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The word "als" can be used to indicate a profession. "Bei" can be used to talk about where someone works. To say "I work at GermanMind as a (female) German teacher", say "Ich arbeite bei GermanMind als Deutschlehrerin."

"In" is used to talk about where someone lives. To say "I live in Dublin," you say "Ich wohne in Dublin."

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“Als” indicates profession;

“bei” indicates place of work;

“in” indicates place of residence

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Chapter 3

SENTENCE STRUCTURE II

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Ja-Nein Fragen, also known as "yes-no questions", are used to ask for confirmation or clarification. They are formed by placing the verb at the beginning of the sentence, followed by the subject and then the rest of the sentence. Spielst du Fußball? (Do you play soccer?)

W-Fragen, also known as "question words", are used to ask for specific information about a subject or an object in a sentence. They are typically formed by placing the question word at the beginning of the sentence, followed by the verb and the subject and the rest of the sentence. Wo wohnst du? (Where do you live?)

Aussagesätze, or statements, follow the subject-verb-object structure without any interrogative words. They make a statement or express a fact. Ich wohne in Berlin. (I live in Berlin.)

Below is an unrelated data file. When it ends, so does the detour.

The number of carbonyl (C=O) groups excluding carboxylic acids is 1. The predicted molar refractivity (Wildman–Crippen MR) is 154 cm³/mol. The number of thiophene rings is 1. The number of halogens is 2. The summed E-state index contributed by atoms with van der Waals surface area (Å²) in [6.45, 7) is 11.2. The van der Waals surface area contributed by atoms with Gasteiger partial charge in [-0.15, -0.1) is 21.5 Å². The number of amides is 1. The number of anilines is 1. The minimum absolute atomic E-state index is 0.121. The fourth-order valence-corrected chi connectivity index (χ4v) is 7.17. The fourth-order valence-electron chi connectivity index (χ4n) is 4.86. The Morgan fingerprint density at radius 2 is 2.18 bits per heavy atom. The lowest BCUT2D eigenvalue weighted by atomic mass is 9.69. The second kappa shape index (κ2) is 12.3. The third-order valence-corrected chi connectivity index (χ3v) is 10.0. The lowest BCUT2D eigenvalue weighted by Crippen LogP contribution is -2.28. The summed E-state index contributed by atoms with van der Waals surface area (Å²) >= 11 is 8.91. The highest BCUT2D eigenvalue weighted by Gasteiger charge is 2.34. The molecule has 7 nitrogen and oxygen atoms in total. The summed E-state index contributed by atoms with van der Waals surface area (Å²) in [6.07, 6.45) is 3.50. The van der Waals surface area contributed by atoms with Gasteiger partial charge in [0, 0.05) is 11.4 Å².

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Yes-no questions:

verb - subject - ...

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JA - NEIN - DOCH - PARTICLES

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"Ja" means "yes" and is used to confirm something or to give a positive answer to a question.

Hast du Hunger? (Are you hungry?) 

Ja, ich habe Hunger. (Yes, I am hungry.)

"Nein" means "no" and is used to negate something or to give a negative answer to a question. Kannst du schwimmen? (Can you swim?) - Nein, ich kann nicht schwimmen. (No, I cannot swim.)
"Doch" is used to contradict a negative statement, to emphasise something that was previously stated, or to express surprise or disagreement. Du kannst nicht schwimmen, oder? (You can't swim, right?) - Doch, ich kann schwimmen. (Actually, I can swim.)

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“Ja”: used for confirmations;

“Nein”: used for negations;

“Doch”: used for contradiction of negative statements

Possessive Articles

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Possessive Articles are used to indicate ownership or possession of something and agree in gender, number, and case with the noun they are referring to.

Masc.: Ist das dein Hund? (Is that your dog?)